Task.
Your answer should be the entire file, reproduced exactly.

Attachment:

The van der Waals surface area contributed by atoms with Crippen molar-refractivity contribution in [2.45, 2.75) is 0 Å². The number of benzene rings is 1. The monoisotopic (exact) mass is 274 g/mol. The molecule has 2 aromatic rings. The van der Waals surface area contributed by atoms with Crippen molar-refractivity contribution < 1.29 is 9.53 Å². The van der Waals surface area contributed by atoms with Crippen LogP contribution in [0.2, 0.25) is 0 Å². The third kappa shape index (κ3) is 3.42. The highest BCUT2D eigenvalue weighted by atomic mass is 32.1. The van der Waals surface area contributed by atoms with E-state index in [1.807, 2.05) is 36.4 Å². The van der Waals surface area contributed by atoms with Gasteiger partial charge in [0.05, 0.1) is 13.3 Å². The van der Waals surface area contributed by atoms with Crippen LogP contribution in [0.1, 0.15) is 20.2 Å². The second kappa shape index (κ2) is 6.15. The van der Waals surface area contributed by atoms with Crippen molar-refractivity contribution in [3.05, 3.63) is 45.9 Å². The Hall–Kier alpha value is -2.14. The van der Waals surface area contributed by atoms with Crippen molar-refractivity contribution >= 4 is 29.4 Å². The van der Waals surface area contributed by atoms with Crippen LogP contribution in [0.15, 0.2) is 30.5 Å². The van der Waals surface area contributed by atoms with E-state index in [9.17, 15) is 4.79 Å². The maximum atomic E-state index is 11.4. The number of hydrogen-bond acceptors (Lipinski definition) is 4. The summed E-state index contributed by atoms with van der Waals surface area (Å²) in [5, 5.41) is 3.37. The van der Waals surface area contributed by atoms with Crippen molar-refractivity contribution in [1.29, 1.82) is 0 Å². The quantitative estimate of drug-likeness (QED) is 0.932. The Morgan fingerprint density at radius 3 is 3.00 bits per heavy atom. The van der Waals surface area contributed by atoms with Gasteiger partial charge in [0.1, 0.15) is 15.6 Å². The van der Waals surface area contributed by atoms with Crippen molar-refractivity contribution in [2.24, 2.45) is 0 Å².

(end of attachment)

The van der Waals surface area contributed by atoms with Crippen molar-refractivity contribution in [2.45, 2.75) is 0 Å². The number of benzene rings is 1. The monoisotopic (exact) mass is 274 g/mol. The molecule has 2 aromatic rings. The van der Waals surface area contributed by atoms with Crippen molar-refractivity contribution < 1.29 is 9.53 Å². The van der Waals surface area contributed by atoms with Crippen LogP contribution in [0.2, 0.25) is 0 Å². The third kappa shape index (κ3) is 3.42. The highest BCUT2D eigenvalue weighted by atomic mass is 32.1. The van der Waals surface area contributed by atoms with E-state index in [1.807, 2.05) is 36.4 Å². The van der Waals surface area contributed by atoms with Gasteiger partial charge in [0.05, 0.1) is 13.3 Å². The van der Waals surface area contributed by atoms with Crippen LogP contribution in [0.1, 0.15) is 20.2 Å². The second kappa shape index (κ2) is 6.15. The van der Waals surface area contributed by atoms with Crippen molar-refractivity contribution in [3.05, 3.63) is 45.9 Å². The Hall–Kier alpha value is -2.14. The van der Waals surface area contributed by atoms with Crippen molar-refractivity contribution >= 4 is 29.4 Å². The van der Waals surface area contributed by atoms with Crippen LogP contribution in [0.15, 0.2) is 30.5 Å². The van der Waals surface area contributed by atoms with E-state index in [9.17, 15) is 4.79 Å². The maximum atomic E-state index is 11.4. The number of hydrogen-bond acceptors (Lipinski definition) is 4. The summed E-state index contributed by atoms with van der Waals surface area (Å²) in [5, 5.41) is 3.37. The van der Waals surface area contributed by atoms with Crippen molar-refractivity contribution in [1.29, 1.82) is 0 Å². The quantitative estimate of drug-likeness (QED) is 0.932. The Morgan fingerprint density at radius 3 is 3.00 bits per heavy atom. The van der Waals surface area contributed by atoms with Gasteiger partial charge in [0.1, 0.15) is 15.6 Å². The van der Waals surface area contributed by atoms with Crippen molar-refractivity contribution in [2.24, 2.45) is 0 Å².